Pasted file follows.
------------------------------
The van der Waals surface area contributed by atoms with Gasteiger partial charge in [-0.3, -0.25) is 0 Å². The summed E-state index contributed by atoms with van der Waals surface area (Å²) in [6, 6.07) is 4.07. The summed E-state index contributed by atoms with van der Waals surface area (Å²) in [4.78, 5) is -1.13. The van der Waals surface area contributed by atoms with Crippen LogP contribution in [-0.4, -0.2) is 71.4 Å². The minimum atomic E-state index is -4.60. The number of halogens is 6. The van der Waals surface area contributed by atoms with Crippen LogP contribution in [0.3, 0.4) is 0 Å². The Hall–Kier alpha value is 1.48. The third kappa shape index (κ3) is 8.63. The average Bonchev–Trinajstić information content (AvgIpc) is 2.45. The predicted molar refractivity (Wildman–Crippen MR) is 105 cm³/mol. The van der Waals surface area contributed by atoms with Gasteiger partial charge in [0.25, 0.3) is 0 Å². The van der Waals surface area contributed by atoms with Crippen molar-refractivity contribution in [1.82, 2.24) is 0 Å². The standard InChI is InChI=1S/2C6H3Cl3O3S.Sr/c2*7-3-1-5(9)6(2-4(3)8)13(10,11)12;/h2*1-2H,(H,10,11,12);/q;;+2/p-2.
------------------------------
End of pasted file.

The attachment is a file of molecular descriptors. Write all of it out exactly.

The van der Waals surface area contributed by atoms with Gasteiger partial charge in [-0.3, -0.25) is 0 Å². The summed E-state index contributed by atoms with van der Waals surface area (Å²) in [6, 6.07) is 4.07. The summed E-state index contributed by atoms with van der Waals surface area (Å²) in [4.78, 5) is -1.13. The van der Waals surface area contributed by atoms with Crippen LogP contribution in [-0.4, -0.2) is 71.4 Å². The minimum atomic E-state index is -4.60. The number of halogens is 6. The van der Waals surface area contributed by atoms with Crippen LogP contribution in [0.3, 0.4) is 0 Å². The Hall–Kier alpha value is 1.48. The third kappa shape index (κ3) is 8.63. The average Bonchev–Trinajstić information content (AvgIpc) is 2.45. The predicted molar refractivity (Wildman–Crippen MR) is 105 cm³/mol. The van der Waals surface area contributed by atoms with Gasteiger partial charge in [0.25, 0.3) is 0 Å². The van der Waals surface area contributed by atoms with Crippen molar-refractivity contribution in [1.82, 2.24) is 0 Å². The standard InChI is InChI=1S/2C6H3Cl3O3S.Sr/c2*7-3-1-5(9)6(2-4(3)8)13(10,11)12;/h2*1-2H,(H,10,11,12);/q;;+2/p-2.